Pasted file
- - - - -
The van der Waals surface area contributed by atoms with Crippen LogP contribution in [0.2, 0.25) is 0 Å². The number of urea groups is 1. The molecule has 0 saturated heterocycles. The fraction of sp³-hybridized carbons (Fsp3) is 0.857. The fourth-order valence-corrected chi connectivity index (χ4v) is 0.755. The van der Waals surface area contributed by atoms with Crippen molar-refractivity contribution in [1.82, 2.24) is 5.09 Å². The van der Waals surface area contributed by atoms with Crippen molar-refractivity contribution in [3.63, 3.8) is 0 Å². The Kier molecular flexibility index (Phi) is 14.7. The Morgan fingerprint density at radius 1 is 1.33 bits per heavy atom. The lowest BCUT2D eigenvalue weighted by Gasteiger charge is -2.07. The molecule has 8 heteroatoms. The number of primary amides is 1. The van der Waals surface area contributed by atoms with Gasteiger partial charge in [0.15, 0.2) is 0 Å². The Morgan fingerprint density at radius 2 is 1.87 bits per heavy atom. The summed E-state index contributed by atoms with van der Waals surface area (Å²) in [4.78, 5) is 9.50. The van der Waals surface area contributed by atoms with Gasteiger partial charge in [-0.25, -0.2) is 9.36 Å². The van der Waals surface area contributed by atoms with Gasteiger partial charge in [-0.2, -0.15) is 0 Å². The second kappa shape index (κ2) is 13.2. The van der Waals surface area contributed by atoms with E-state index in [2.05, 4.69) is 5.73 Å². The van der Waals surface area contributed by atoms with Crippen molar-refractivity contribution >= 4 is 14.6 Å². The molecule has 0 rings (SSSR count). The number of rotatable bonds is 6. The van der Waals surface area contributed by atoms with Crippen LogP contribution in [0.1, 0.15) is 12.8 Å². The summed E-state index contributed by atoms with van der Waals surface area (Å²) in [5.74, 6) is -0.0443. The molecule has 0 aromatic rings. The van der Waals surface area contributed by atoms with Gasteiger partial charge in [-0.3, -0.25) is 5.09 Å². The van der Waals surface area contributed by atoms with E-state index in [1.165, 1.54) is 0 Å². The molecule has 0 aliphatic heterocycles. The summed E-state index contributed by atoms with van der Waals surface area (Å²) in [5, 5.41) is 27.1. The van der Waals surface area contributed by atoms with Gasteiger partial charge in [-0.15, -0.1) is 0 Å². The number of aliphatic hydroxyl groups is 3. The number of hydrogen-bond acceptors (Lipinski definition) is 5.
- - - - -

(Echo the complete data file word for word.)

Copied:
The van der Waals surface area contributed by atoms with Crippen LogP contribution in [0.2, 0.25) is 0 Å². The number of urea groups is 1. The molecule has 0 saturated heterocycles. The fraction of sp³-hybridized carbons (Fsp3) is 0.857. The fourth-order valence-corrected chi connectivity index (χ4v) is 0.755. The van der Waals surface area contributed by atoms with Crippen molar-refractivity contribution in [1.82, 2.24) is 5.09 Å². The van der Waals surface area contributed by atoms with Crippen molar-refractivity contribution in [3.63, 3.8) is 0 Å². The Kier molecular flexibility index (Phi) is 14.7. The Morgan fingerprint density at radius 1 is 1.33 bits per heavy atom. The lowest BCUT2D eigenvalue weighted by Gasteiger charge is -2.07. The molecule has 8 heteroatoms. The number of primary amides is 1. The van der Waals surface area contributed by atoms with Gasteiger partial charge in [0.15, 0.2) is 0 Å². The Morgan fingerprint density at radius 2 is 1.87 bits per heavy atom. The summed E-state index contributed by atoms with van der Waals surface area (Å²) in [4.78, 5) is 9.50. The van der Waals surface area contributed by atoms with Gasteiger partial charge in [-0.25, -0.2) is 9.36 Å². The van der Waals surface area contributed by atoms with Gasteiger partial charge in [-0.2, -0.15) is 0 Å². The second kappa shape index (κ2) is 13.2. The van der Waals surface area contributed by atoms with E-state index in [2.05, 4.69) is 5.73 Å². The van der Waals surface area contributed by atoms with Crippen molar-refractivity contribution >= 4 is 14.6 Å². The molecule has 0 rings (SSSR count). The number of rotatable bonds is 6. The van der Waals surface area contributed by atoms with Crippen LogP contribution in [0.1, 0.15) is 12.8 Å². The summed E-state index contributed by atoms with van der Waals surface area (Å²) in [5.74, 6) is -0.0443. The molecule has 0 aromatic rings. The van der Waals surface area contributed by atoms with Gasteiger partial charge in [-0.3, -0.25) is 5.09 Å². The van der Waals surface area contributed by atoms with E-state index in [1.165, 1.54) is 0 Å². The molecule has 0 aliphatic heterocycles. The summed E-state index contributed by atoms with van der Waals surface area (Å²) in [5, 5.41) is 27.1. The van der Waals surface area contributed by atoms with Gasteiger partial charge in [-0.15, -0.1) is 0 Å². The number of aliphatic hydroxyl groups is 3. The number of hydrogen-bond acceptors (Lipinski definition) is 5.